The NBA is Back and Players are Kneeling During the National Anthem. Except For One

Two days into the restart of the NBA, Orlando Magic forward Johnathan Isaac is the only player to refrain from kneeling during the national anthem, and abstain from wearing a t-shirt dawning “Black Lives Matter.” His reasoning is a valuable reminder to all that true progress doesn’t come from symbolic gestures, slogans, or from alienating those who choose to resist in alternate forms.

Before every NBA game since its Thursday restart, players and coaches from each team have united in solidarity before each game, as they have locked arms and knelt together during the national anthem to continue to protest police brutality and the unfair treatment of African Americans in this country. Isaac did not kneel with the rest of his teammates, or the rest of the NBA, as he publicly stood apart from the rest of his peers.

Isaac stands alone during the national anthem

Without any context, it is easy for fans to be quick to criticize Isaac, and even to go as far as to question his where his loyalty lies. But Isaac’s teammates were the first to support him, as he revealed his plans to his teammates prior to the playing of the anthem. “We all support him,” Magic guard Evan Fournier said, and head coach Steve Clifford added, “we’re all supporting each other in this. And if guys are not comfortable kneeling and they want to stand, nobody has a problem with that. I support him. His teammates support him. The organization supports him. That’s part of living in our country.”

“Kneeling while wearing a Black Lives Matter T-shirt doesn’t go hand-in-hand with supporting Black lives,” Isaac said in response to his actions. “I don’t think that kneeling or putting on a T-shirt, for me personally, is the answer . . . We all sin and the answers to all of the world’s problems, not only racism, is the true Gospel of Jesus Christ.”

Isaac has done a great deal of community service for the city of Orlando, and was awarded the Magic’s community service award last year. He has donated money to feed children affected by the coronavirus pandemic, led a Hurricane Dorian relief effort and has raised money to help organizations promote literacy for children in Central Florida.

Isaac also wasn’t the only prominent figure to take a literal stand during the national anthem; San Antonio Spurs head coach Gregg Popovich, who is often outspoken on social issues, also chose to stand during the anthem yesterday, along with Spurs assistant coach Becky Hammon (both chose to wear “Black Lives Matter” t-shirts). When asked about his decision, Popovich responded, “I’d prefer to keep that to myself. Everybody has to make a personal decision. The league’s been great about that; everybody has the freedom to react any way they want. For whatever reasons I have, I reacted the way I wanted to.”

In the highly divided political climate that exists in America today, it is easy for the actions of Isaac, Popovich or Hammon to upset and further drive people apart rather than together. However, understanding that other individuals may choose to show their support in alternate ways is paramount if society truly wishes to come together and change for the better. TNT analyst Charles Barkely voiced his concerns about individuals being slandered for choosing not to kneel during the anthem, stating “the national anthem means different things to different people. I’m glad these guys are all unified. But if people don’t kneel, they’re not a bad person. I want to make that perfectly clear. … He should not be vilified.”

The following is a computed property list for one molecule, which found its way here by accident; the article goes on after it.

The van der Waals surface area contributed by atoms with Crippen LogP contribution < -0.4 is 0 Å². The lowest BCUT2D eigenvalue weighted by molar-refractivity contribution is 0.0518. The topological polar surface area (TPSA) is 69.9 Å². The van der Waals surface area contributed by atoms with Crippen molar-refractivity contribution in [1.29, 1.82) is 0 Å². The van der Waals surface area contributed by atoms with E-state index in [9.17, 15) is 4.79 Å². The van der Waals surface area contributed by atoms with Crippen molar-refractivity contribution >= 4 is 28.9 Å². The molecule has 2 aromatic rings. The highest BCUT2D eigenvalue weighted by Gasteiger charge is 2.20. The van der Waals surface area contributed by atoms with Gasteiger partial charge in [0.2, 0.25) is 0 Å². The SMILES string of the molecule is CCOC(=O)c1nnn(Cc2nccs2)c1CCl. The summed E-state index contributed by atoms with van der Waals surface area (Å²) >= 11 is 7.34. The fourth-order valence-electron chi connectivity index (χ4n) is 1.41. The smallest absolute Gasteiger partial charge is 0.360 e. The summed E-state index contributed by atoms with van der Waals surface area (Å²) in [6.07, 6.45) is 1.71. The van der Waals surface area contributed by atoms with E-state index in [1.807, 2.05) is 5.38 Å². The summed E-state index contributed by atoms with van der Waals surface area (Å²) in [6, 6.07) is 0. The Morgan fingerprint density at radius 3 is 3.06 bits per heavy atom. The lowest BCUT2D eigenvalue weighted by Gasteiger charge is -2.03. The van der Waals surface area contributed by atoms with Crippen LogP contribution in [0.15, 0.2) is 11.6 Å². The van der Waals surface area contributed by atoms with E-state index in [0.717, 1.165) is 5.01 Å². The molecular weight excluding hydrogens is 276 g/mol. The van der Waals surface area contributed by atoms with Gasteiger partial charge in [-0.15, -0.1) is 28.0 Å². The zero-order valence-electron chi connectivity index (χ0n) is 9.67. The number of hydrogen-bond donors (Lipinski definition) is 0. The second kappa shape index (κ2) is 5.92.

As the NBA continues to offer fans an escape from the stresses and concerns of life in 2020, the NBA will continue to put social justice on the forefront. And while most players and fans will show their support using the guidelines the NBA has provided, some will choose alternative paths of resistance that may not seem to conform with what the rest of the league is doing. As fans, it is important for us to not lose our cool and express frustrations and criticisms toward those like Isaac. To paraphrase ESPN analyst Jay Williams, the answer to extremism isn’t more extremism; true equality won’t be achieved with a failure to understand the actions of others, but rather through a mutual respect and understanding that there are multiple ways to show one’s support.

EE Sports TREMG news

Drew Feinerman View All →

I have just completed my senior year at the University of Michigan majoring in international studies with an emphasis in political economics and development, with a minor in Chinese language and culture, and I have recently been accepted into the Berklee School of Music’s masters of music business program. Although economics, politics and history are all academic interests of mine, I consider music to be my true passion.

Music has always been my passion, and it is a driving force for the way I think, act, and conduct myself on a daily basis. I have been playing the clarinet and saxophone since the age of ten, and the ability to play music at a high level has allowed me to embrace music on a multitude of levels. I am both an avid player and listener of music, and I find myself constantly in search of new artists who bring something new and different to the art form, and writing about new music has become a new outlet for me to explore what is going on in the musical world.

Leave a Reply

Fill in your details below or click an icon to log in: Logo

You are commenting using your account. Log Out /  Change )

Google photo

You are commenting using your Google account. Log Out /  Change )

Twitter picture

You are commenting using your Twitter account. Log Out /  Change )

Facebook photo

You are commenting using your Facebook account. Log Out /  Change )

Connecting to %s

<span>%d</span> bloggers like this: